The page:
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An Introduction to Neuroaesthetics: The Neuroscientific Approach to Aesthetic Experience, Artistic Creativity, and Arts Appreciation

by Jon O. Lauring, Editor
Museum Tusculanum Press, Copenhagen, Denmark, 2014
436 pp., illus. 15 b/w, 5 color plates. Paper, $50.00
ISBN: 9788763541404.

Reviewed by Ian Verstegen

University of Pennsylvania

Neuroaesthetics needs no introduction today but it does need elaboration. Buoyed by a tacit understanding of just what neuroaesthetics means, we find within its study a mlange of studies that range from brain imaging with tenuous connections to art, to evolutionary psychological concerns, to good old fashioned psychophysics, usually without too much reflection on the nature of art, explanation or how everything fits together. The book under review does not shake this tendency but it does succeed in bringing together a number of approaches to different artistic phenomena with relatively good coverage at a reasonable price. It seems ideal for a textbook.

The book aims for comprehensiveness so it begins with a historical introduction and treats different areas of the arts. Marcos Nadal, Antoni Gomila and Alejandro Gàlvez-Pol review the history of neuroaesthetics. Jelmut Leder and Pablo Tinio present a basic framework for shape preferences. Editor Jon Lauring gives a "backdrop" to the theoretical and methodology of neuroaesthetics. Alumit Ishai reviews his research on face perception, and in particular its distributed (and not localized) nature in the brain, and in line with other contributions deals with intersubjectivity and self-perception and monitoring. Nicolai Rostrup investigates environmental neuroaesthetics, linking action centers of the brain with hippocampal functions. Jens Jjortkjær reviews the tonal structure of music and its usage of brain centers associated with language, and others centers (amygdyla) associated with musical feeling. David Miall proposed to link experiences of literariness with "suggestive parallels" in neuroscience. Torben Grodal and Mette Kramer's essay extends Grodal's well-known work on mirroring action to the realm of sociality, where such skills of attunement are heightened by the film genres of romances and melodramas. Beatriz Calvo-Merino and Julia F. Christensen reflect on neuroaesthetics and dance. Bartlomiej Piechowski-Jozwiak and Julien Bogousslavsky review brain damage and art. Finally, Oshin Vartanian reviews fMRI studies of drawing, story writing and improvisation. The book treats most important topics and is accompanied by a very detailed glossary.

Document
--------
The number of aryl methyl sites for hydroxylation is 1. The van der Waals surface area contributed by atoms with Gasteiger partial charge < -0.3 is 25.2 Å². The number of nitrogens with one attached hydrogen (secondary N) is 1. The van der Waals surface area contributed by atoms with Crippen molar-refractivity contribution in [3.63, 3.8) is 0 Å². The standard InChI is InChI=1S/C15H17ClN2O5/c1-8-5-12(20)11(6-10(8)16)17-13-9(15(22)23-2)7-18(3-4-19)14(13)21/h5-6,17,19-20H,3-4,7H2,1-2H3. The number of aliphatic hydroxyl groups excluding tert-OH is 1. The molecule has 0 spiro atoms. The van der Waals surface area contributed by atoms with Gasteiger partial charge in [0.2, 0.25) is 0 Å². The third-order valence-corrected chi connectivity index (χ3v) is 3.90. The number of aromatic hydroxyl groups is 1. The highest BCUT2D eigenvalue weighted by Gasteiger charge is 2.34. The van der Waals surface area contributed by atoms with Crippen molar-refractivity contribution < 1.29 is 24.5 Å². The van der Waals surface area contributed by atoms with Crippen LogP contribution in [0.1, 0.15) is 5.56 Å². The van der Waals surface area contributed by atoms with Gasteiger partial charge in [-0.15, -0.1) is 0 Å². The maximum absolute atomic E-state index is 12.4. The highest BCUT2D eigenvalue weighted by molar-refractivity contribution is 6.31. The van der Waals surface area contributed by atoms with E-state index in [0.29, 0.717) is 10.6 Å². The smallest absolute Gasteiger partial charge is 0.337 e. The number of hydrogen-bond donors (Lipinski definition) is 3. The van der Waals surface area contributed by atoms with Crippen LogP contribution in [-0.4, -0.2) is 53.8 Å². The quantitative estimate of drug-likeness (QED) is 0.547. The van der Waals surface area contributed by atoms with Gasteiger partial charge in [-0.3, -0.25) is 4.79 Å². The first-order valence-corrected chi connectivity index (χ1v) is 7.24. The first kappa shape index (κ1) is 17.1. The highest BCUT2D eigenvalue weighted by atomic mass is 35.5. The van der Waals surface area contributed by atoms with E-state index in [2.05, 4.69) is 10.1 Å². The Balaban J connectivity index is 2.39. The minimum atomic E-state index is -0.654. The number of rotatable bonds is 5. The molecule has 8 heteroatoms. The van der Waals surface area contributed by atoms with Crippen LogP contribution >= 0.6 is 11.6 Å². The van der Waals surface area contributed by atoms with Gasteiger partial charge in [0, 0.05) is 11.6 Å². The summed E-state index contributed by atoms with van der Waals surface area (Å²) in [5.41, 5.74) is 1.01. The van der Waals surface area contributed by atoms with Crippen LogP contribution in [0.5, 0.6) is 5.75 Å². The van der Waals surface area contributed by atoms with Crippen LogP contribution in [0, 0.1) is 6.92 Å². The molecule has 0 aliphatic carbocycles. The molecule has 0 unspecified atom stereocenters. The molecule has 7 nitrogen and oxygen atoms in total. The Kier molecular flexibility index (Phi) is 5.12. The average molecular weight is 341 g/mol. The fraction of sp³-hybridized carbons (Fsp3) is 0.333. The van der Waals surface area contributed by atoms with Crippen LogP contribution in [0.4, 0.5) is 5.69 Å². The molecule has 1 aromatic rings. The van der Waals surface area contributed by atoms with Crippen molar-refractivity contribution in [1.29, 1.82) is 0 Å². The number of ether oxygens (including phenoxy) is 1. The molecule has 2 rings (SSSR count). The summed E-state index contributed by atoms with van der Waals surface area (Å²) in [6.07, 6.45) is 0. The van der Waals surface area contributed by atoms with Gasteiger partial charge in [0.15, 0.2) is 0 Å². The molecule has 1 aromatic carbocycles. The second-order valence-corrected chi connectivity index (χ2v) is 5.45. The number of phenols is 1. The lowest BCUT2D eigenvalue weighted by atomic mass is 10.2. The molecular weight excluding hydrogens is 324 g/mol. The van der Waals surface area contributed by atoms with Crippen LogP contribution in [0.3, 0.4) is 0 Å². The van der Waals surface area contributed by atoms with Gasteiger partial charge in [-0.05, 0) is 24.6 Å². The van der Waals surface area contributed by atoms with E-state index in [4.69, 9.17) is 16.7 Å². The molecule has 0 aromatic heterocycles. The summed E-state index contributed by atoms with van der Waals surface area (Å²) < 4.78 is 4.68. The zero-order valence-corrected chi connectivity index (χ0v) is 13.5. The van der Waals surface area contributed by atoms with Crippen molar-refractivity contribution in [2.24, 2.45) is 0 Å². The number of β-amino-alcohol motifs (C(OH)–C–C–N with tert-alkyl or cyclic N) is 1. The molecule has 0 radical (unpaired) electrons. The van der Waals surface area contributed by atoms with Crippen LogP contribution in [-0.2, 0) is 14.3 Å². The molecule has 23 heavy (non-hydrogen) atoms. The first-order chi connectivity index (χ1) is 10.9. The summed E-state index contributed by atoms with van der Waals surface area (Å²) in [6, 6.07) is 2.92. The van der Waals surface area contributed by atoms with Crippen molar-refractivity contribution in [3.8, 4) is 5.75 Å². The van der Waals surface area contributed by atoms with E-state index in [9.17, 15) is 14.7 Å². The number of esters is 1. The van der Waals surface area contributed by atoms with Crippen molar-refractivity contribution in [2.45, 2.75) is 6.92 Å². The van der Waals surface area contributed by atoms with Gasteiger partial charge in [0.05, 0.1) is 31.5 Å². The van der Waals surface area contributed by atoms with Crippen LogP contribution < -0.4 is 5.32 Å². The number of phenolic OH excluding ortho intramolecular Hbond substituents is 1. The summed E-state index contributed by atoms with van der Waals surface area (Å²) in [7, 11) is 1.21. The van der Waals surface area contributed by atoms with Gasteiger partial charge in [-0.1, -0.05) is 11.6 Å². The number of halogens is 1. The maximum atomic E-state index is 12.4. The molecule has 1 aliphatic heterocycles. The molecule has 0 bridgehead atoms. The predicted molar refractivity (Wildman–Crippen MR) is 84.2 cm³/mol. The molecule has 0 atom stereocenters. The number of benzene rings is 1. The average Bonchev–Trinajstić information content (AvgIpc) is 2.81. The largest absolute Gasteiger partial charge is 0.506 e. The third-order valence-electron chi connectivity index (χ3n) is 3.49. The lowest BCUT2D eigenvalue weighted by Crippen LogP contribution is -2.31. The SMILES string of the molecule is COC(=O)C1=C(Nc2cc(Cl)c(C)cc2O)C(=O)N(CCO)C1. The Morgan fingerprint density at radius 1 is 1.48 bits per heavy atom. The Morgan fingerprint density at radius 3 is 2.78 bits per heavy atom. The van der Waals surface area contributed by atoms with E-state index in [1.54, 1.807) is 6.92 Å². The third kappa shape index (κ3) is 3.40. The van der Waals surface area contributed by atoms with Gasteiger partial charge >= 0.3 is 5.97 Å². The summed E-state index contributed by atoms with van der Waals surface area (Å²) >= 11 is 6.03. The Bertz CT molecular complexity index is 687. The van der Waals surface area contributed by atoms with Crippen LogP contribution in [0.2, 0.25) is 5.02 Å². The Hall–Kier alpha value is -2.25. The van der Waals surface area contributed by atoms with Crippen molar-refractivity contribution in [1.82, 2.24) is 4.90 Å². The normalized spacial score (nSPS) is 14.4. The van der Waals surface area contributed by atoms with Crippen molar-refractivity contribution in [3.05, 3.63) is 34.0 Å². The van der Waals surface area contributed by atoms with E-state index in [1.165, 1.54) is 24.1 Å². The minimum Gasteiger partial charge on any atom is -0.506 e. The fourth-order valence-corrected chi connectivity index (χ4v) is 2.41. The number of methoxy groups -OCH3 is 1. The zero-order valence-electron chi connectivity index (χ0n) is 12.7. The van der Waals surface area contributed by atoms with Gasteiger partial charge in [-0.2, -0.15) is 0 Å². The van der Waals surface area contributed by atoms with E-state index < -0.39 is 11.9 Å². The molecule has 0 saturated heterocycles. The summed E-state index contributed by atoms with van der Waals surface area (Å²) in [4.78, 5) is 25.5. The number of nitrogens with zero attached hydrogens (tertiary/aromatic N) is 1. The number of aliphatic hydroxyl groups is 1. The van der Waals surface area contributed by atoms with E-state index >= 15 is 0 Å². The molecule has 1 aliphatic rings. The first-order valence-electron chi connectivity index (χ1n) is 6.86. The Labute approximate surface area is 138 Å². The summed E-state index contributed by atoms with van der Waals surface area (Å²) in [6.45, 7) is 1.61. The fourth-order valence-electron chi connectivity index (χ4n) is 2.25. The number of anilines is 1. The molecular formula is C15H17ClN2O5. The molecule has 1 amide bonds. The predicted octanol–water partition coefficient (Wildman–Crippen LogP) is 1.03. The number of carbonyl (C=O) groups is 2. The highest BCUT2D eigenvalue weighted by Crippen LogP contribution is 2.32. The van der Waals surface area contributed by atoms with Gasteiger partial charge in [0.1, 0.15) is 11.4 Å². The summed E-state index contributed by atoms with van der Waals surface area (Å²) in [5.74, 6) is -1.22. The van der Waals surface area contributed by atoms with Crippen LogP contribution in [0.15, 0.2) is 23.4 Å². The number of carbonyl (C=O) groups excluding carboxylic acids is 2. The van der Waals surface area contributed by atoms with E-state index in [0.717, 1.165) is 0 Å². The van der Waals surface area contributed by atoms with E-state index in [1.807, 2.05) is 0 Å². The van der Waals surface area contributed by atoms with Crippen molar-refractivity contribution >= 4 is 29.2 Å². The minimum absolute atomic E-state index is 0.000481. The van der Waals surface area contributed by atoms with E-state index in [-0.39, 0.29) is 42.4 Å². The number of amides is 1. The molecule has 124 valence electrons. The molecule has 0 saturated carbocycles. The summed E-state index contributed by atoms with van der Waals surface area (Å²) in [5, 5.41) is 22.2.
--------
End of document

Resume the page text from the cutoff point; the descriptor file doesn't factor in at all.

In a short review I can only note some basic themes and impressions. Above all, there is varied involvement with neuroscience, beginning with the historical survey in which Fechner, Dan Berlyne's new experimental aesthetics and evolutionary psychology are featured prominently. Some of the chapters are more or less experimental psychology and the contribution of neuroscience is not highlighted consistently. Of course, these are problems for neuroaesthetics more generally. Within the volume, only David Miall is self-reflective about the possibilities offered by the neuroaesthetic paradigm. He asks first whether neuroscientific studies "merely supplement what we already know or if they offer genuine insight that corrects or develops existing knowledge" and secondly says "the theories that guide our neuropsychological investigations should be based where possible in our literary understanding" (263). Perhaps significantly Miall has been a long time integrator of art and psychology.

Scientists can see which colors, shapes and environments I might "prefer." This can be useful for creating soothing interiors, say, for medical patients. But what is aesthetic about it? Writing in 1952 about experimental psychophysical studies of preferences, Arnheim wrote, "Some studies of this type can be considered useful as groundwork for a more adequate dealing with essential problems, but they are harmful when they take the place of true understanding" (Toward a Psychology of Art, Berkeley and Los Angeles, 1966, p. 20). Until we figure out what we are searching after, neuroaesthetics might better be called neuroaesthesis for the time being.


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